Sure, Bitcoin Mixing prevents to track your payments severing the links between your old address and the new address by sending Bitcoin from you to other people and Bitcoin from them to you. It also randomizes the amount of the transaction and adds some delays to the same transactions.
But it requires a provider that offers the Mixing Bitcoin service.
Probably this provider may keep track of your transactions and communicate them to the authorities in case of criminal activity.
Tumbling is a form of “washing” of Bitcoin that attempts to break the public connections between you and your Bitcoins.
Your Bitcoins will move from your wallet to LocalBitcoins (or any other wallet or exchanger) and then go to the thumbler's portfolio and then to the marketplace's portfolio.
But the Tumbling service and the market will retain a percentage of the coins transferred as fees. To be precise, the Tumbler takes a commission on the amount transferred, while the market takes a small percentage of the purchase price.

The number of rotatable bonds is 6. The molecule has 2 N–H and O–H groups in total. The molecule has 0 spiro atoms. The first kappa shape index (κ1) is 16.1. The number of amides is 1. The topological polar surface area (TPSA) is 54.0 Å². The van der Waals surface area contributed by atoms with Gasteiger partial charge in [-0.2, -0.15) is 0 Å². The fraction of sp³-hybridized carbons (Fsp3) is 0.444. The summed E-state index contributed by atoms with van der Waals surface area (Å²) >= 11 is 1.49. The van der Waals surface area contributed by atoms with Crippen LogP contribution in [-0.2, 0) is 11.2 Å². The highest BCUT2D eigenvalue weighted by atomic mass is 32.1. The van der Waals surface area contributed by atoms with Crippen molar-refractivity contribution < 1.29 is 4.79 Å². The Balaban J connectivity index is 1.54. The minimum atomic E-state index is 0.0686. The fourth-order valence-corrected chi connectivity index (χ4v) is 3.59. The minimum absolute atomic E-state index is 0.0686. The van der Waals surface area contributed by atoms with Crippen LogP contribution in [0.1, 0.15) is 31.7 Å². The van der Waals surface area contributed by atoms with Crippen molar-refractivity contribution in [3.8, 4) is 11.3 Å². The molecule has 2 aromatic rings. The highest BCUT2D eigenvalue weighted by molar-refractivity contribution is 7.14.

Probably about 10%, then: are the criminals willing to lose a percentage of their earnings?
Bitcoin ( and it's blockchain implementation ) has an inherent " taint" problem , and falls far short of the original concept as proposed by David Chaum.
BTC transactions would be better described as quasi-anonymous ( if this were not true there would be no need for mixing services ) .
The taint concept comes from paper money , where every person who handled it will leave minute traces that indicate where it has been ,
even DNA !
That taint cannot be washed away , and tumbling and mixing services only serve to obfuscate , they do not entirely remove it .
But it doesn't have to be this way , there are already much better implementations of the ecash concept.
The original work of David Chaum is superb , and I can provide some good links if anyone wants to read more .
BTW , is it just me , or is there a definite smell of script kiddie around this whole episode ?
The amount of money in those wallets is TINY considering the scale of the damage done ...
... pocket change to most Ransomware Scummers ( I prefer that word to " Scammer " )